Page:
"I don't like it," The Captain said. He didn't turn to face Her Ladyship, keeping his eyes instead on the ranks of Watchmen who were preparing to join the rest of Redhurst's army. "It's dangerous, ill advised, and likely to get you killed. Please, consider what you're doing."
"I have considered this," Her Ladyship assured him. "Marsten is my city as much as it is yours. I have a responsibility to see through. I have to be there when we attack. Besides, I still have what's left of my household guard."
"It doesn't matter who you have or how many of them there are," The Captain argued. "This is likely to be a massacre even if we win. And if by some miracle of the gods we do win we'll be needing every Prince we can lay hands on to help get the city back in order. Speaking candidly I'd much prefer you to any of the others."
"Ever the charmer," she told him with a fond smile. "My dear Captain, if we lose it won't matter whether I die or not. If we win I'll just have to trust you to keep me safe. Besides, I'm not afraid of dying."
"You should be," he sighed, pinching the bridge of his nose. "I know I am."
"Afraid of me getting killed? Or of dying yourself?"
He spared her a look at last, his eyes meeting hers. "Both," he admitted.
"Don't be," she said, and took a step closer to him. Reaching out to squeeze his shoulder ever so briefly she said, "We will win this. And now, if you're finished trying to talk me out of my decision to come with you, I have some final business to attend."
"Don't take too long," he told her. "We'll be marching soon and you know I won't wait on your behalf."
"Wait?" Her Ladyship chuckled. "I expect you to go early just to make a point of leaving me behind."
The few exoskeletal frames that had been completed were gathered at the airfield, near the Headwind. While the army proper gathered outside Redhurst's front gates the inventors who would operate the frames were going over their new armor with a fine toothed comb, making certain nothing was amiss.
Esme stood some distance away from them, watching and conversing in low tones with Volker. "I wish we had more," he told her. "Gillead is willing to go with the army proper. Lucan wants to come with me and accompany the frames. I think he still hopes we can save Olian somehow. The others... Elias is just too old. Dasker is still in bad shape, and Ganner isn't much better."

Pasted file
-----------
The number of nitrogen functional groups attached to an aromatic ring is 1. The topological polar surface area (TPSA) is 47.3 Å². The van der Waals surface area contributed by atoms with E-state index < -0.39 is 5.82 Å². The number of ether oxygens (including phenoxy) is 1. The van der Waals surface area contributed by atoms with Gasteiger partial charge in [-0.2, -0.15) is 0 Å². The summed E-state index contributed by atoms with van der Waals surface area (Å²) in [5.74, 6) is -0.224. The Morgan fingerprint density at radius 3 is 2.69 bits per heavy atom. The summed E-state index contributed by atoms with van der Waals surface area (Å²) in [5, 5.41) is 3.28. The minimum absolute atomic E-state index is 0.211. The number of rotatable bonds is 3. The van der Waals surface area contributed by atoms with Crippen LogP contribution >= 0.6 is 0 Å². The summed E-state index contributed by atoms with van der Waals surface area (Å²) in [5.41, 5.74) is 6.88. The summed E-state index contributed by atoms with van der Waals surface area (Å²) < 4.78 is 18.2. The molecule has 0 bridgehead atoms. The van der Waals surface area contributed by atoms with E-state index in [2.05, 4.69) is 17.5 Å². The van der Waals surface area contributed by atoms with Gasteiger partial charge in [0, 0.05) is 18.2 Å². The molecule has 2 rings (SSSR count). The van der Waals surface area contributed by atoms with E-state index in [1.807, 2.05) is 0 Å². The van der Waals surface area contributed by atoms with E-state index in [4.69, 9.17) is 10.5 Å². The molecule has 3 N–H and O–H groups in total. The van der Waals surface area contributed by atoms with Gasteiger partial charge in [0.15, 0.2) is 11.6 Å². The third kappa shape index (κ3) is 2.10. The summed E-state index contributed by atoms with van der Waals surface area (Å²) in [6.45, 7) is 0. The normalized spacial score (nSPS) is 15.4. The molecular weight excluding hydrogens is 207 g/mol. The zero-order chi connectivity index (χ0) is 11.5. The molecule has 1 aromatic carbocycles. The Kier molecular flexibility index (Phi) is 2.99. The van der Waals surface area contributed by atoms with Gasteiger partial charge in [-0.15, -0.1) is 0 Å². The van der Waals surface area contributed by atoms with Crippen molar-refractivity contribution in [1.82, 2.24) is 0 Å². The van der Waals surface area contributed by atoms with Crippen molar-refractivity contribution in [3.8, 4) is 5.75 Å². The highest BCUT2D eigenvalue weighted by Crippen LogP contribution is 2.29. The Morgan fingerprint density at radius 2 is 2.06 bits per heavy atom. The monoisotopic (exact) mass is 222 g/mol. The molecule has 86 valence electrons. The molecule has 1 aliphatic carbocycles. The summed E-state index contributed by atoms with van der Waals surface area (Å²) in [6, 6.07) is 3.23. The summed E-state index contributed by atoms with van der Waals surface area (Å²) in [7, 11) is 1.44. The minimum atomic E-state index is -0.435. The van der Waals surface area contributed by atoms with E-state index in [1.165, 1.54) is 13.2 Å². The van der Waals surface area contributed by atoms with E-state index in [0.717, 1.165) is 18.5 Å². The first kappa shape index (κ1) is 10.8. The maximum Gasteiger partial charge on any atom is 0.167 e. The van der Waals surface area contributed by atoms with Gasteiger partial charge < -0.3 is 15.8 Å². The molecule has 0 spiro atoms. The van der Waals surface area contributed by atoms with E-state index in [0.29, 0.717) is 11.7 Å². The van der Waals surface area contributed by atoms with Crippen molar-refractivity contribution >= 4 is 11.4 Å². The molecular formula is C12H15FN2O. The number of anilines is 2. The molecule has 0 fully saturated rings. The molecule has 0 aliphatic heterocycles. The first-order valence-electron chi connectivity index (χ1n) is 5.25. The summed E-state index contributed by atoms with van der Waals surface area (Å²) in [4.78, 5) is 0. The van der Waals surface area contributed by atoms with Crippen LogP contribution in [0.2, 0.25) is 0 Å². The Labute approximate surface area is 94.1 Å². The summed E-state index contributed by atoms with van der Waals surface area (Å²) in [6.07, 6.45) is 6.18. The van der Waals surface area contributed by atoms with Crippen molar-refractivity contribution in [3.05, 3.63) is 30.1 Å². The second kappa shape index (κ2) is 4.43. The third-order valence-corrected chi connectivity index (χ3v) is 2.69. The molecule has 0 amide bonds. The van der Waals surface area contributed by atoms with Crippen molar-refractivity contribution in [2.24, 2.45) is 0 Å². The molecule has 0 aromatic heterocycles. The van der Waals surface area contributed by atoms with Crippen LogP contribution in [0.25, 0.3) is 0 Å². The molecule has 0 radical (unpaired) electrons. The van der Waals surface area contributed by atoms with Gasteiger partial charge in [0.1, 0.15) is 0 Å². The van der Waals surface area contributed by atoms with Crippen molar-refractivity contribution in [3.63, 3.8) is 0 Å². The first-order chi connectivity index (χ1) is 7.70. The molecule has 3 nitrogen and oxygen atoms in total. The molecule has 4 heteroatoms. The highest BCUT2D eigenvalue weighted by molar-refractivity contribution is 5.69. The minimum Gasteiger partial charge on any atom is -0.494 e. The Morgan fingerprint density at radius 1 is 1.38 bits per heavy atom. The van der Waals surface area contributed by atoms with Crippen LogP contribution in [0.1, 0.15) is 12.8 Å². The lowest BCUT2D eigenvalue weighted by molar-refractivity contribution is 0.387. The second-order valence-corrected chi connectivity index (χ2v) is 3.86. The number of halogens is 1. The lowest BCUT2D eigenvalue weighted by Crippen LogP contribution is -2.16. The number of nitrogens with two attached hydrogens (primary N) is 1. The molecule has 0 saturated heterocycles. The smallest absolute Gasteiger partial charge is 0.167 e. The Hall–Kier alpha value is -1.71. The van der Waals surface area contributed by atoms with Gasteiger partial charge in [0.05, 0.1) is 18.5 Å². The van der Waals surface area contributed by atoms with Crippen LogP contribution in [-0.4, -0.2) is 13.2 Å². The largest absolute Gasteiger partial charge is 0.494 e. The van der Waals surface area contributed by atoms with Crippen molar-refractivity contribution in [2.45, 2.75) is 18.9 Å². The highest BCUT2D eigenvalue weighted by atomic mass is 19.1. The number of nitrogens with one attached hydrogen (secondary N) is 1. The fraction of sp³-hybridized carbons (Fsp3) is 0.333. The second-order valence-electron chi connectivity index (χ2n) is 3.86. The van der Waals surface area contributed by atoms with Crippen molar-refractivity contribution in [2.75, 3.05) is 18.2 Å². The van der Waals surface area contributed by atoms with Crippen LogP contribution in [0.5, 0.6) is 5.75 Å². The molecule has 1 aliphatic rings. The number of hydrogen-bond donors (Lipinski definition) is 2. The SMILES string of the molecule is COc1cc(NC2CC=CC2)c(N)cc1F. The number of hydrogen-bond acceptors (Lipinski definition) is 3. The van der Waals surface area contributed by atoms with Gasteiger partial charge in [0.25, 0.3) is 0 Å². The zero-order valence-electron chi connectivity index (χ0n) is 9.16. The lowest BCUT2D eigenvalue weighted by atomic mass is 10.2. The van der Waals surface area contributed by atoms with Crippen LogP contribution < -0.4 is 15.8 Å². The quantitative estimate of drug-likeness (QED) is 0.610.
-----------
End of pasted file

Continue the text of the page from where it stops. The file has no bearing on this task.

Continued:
"The Society in Redhurst only has a handful of magic users, and none of a caliber that would help in combat. Thankfully there are still about a half dozen from Marsten I've convinced to march with the army."
"Hmm." Volker sighed. "Better than nothing. Ah, there's Prince Vanora." He pointed the Prince out as she began crossing the airfield towards them. "What did you say she asked you here for?"
"She didn't say," Esme shrugged. "I guess we'll find out in a moment."
When Her Ladyship reached them she presented Esme with a scrap of old, yellowed parchment, upon which was traced traced the intricate lines of a spell rune. Esme took the parchment carefully, eyebrows drawing together as she studied the rune. "What's this?"
"I've done some thinking about melding magic with technology," she admitted. "If these exoframes are any indication the idea has promise. This is a protective sigil that was used by my house long ago. My brother once told me it used the name of a god and our family seal together, though I can barely make out our seal to be honest. I was hoping you could add it to the frames. Even if it does nothing it will mark them as mine, which is just as well."
Esme studied the sigil, turning it over in her hands as she followed the myriad of lines and shapes. At last her eyes widened a little. "The god... did your brother tell you which one?" she asked. Her Ladyship shook her head.
Volker, who had been looking over Esme's shoulder, raised an eyebrow. "I'm not as fluent in these as you are, apparently. Care to share?"
"The sigil contains Airea's name," Esme revealed. "Or rather, one of the ancient symbols that was used to represent her. Are... are you sure you want this on them?"
"Unless you see a compelling reason not to use it, yes."